Chief Chipuriro of Guruve has blamed social and moral decadence which has become a thing of the days in his area on the worsening economic situation which he said is forcing people into indulging in immoral behaviour.
The tongue lashing traditional leader said most young girls and even married women have of late resorted to prostitution in order to earn a living while young men are stealing with worst cases being fatal robberies.
"This economic situation has gone out of hand and urgent measures have to be taken because we are having a lot of moral decay.
"Young ladies, older women are seen milling around bottle stores indulging in promiscuous activates. Marriages are being destroyed after one is caught. Some of the women have also joined men in stealing.
"We are receiving several reports of robberies, murders and most of the perpetrators say it because of the economy, they don't have anything to feed their families with and they turn to easier but dangerous ways of making money," Chief Chipuriro said.
He said the government has to swiftly move in to make sure the situation is averted or else communities will be destroyed.
"The government should not fold hands, it needs to intervene and save, mainly, young people who are feeling the pinch of this economy," he added.
Zimbabwe has one of the highest unemployment rates with estimated figures standing at 94 percent while average incomes are less than $1 a day and life expectancy is just 36 years and the majority of the affected are young people.
Each year, more than 15 000 people graduate from universities but the country has little to nothing to offer for them and the majority skip the border in search for greener pastures.
One University of Zimbabwe graduate who spoke on condition of anonymity said it is virtually useless to be a graduate.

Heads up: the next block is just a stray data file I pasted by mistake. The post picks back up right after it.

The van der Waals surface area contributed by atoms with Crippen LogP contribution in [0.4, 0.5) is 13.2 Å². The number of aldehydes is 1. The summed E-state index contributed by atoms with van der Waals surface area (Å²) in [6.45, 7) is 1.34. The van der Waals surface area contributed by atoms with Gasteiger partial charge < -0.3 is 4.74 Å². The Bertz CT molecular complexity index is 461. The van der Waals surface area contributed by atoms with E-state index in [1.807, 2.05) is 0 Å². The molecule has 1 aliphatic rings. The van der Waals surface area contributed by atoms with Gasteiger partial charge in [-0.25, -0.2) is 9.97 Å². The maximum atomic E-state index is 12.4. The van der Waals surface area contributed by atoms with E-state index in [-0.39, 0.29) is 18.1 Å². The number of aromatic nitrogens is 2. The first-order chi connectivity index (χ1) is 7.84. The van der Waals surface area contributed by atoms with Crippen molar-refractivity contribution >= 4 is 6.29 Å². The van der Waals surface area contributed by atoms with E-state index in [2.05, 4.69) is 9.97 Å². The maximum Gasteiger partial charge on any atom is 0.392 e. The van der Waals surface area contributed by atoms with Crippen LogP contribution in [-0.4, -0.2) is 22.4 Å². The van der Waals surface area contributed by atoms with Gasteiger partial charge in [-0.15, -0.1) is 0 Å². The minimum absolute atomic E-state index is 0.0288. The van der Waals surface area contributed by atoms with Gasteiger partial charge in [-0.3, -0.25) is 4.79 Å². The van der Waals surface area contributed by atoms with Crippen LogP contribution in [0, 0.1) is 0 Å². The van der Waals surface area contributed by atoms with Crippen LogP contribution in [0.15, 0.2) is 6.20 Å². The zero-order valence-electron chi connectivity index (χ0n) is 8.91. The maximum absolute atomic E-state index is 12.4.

"How do you tell your children or younger siblings that it is important to be educated when jobs if you are lucky enough to get one have worthless salaries? I would rather indulge in quick deals like selling money on the black market or cross the border to survive," said the Business Administration student.
The worthless currency is also one of the reasons people are fleeing the country; by some estimates up to one-third of Zimbabweans now live abroad, mainly In South Africa.
A farm worker, Tendai Machona said it is now impossible to stay in the area as most people are preferring to leave for better opportunities
"They prefer to try their luck in South Africa where at least the money is worth something. Crossing the border is one dangerous thing and there are risks of one being deported back home," he said.
The International Monitory Fund (IMF) has predicted a very tough time ahead for the country.
"The country is obviously in a difficult position and we expect a contraction in 2019. Part of it is driven by an exogenous shock which is beyond the government's control. Think for instance about Cyclone Idai and the drought," said IMF Zimbabwe representative Patrick Imam.